What has happened in Kerala is also happening across the world. It is an uncomfortable fact that we do not have a semblance of the plan to deal with this changing weather system
Think of God’s own country: bountiful and beautiful. It is a land of mountains, rivers, paddy fields and oceans. Now, think of the same country in a world that is malignantly unsustainable, and menacingly climate-risked. In August swollen rivers drowned Kerala. The cost of recovery would be so enormous that it is like re-building the entire state from scratch. And all this has happened because people who live in this land have not cared to protect the environment, aggravating the situation in the time of changing climate.
Kerala was a sitting duck waiting for the disaster to happen. It has some 44 rivers that gush down the Western Ghats traversing short distances—less than 100 kilometres in most cases—before they reach the ocean. It is also located in a high rainfall region. The state is thus one big drainage system.
The 61 dams, located in the forested Western Ghats, are one part of this drainage system. The dams, largely meant for generating electricity, also impound the rainwater. But this time, it rained so incessantly that the term “extreme” has to be re-defined. Kerala received some 771 mm of rainfall just in 20 days; 75 per cent of it was received in eight days. Worse, rainfall was highest in the forested regions of the state; not in the coasts where high rainfall is usually recorded. As a result, the mountains collapsed triggering landslides and claiming lives. But much worse, gates of 29 dams, filled to the brim and threatening to break, were opened. After 26 years and only the third time ever, the gates of one of the largest dams, the Idukki dam, were opened.
The fact is by the end of July, or the middle of the monsoon season, the reservoirs were almost full. Because of the variability in rainfall, dam managers store as much water as they can. They don’t release water intermittently and rather wait for the absolute end of the season for the same. This is because they don’t have information and the confidence that it would rain enough to store water needed to generate electricity. This compounded the disaster many times over. And this makes one clear that the Kerala flood is “human made”.
What has happened in Kerala is also happening across the world. It is an uncomfortable fact that we do not have a semblance of the plan to deal with this changing weather system. We are totally unprepared for what is today understood to be the extreme and variable nature of the monsoon.
It is a result of our combined and abject inability to mitigate global emissions, which is leading to such weird weather events. It is also the result of our mismanagement of resources. For example, Kerala has decimated its drainage systems, from forests to paddy fields to ponds and streams, that would carry excess water or store and recharge it. It is also the result of the sheer incompetence of our technical agencies to plan for flood control and dam management. It is, therefore, “human made”. It is “human made” because we refuse to accept that this is the new normal. We want to believe that this is just another freak event; another one in a 100-year event that we cannot plan for or do anything about.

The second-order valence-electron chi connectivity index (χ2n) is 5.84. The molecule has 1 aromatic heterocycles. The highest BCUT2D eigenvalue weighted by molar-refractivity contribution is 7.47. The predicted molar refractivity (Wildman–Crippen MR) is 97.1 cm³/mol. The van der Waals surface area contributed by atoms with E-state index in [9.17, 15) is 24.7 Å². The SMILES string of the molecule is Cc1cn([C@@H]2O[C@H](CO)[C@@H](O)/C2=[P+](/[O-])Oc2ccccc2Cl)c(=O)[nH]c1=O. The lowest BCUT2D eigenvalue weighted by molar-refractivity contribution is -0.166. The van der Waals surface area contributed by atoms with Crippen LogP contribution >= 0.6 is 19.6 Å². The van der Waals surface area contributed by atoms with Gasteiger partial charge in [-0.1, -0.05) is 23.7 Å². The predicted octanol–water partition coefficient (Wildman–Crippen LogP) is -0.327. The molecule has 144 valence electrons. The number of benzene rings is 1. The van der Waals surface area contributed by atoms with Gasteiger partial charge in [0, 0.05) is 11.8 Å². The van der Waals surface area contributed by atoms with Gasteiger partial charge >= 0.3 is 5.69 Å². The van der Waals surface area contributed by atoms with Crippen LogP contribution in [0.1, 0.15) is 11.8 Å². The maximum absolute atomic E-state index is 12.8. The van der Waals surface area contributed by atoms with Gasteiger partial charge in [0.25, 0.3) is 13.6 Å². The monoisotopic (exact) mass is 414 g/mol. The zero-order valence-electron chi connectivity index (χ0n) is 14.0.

This is where the reality must sink in—not just in words, but in practice. Kerala is going to be literally re-constructed. It cannot make the same mistake again. It must rebuild keeping in mind the new normal, where rainfall would be variable and extreme. It must therefore, plan deliberately for drainage—every river, stream, pond and paddy field should be mapped and protected at all costs. Every home, institution, village and city must harvest rainwater so that rain can be channelised and recharged. The forest ecosystem must be managed through deliberate policies that benefit people. Plantation areas must be managed to conserve soil.
Above all, it must recognise that all these measures may not be enough in this age of climate change. So, the governments must plan for variability. This will require improving technical capacities to predict and inform. Kerala could have averted this deluge if prior to July it had better information of the rainfall expected in the coming months. The dams could then have released water intermittently and make space for storing excess water during the extreme rain events.
The question is what it will take in future for avoiding such a deluge. Our technical agencies— from weather scientists to water and flood management institutions—must answer this question. It is no longer business as usual. That time is over. Let’s get this straight.
(This article was first published in September 1-15 issue of Down To Earth).
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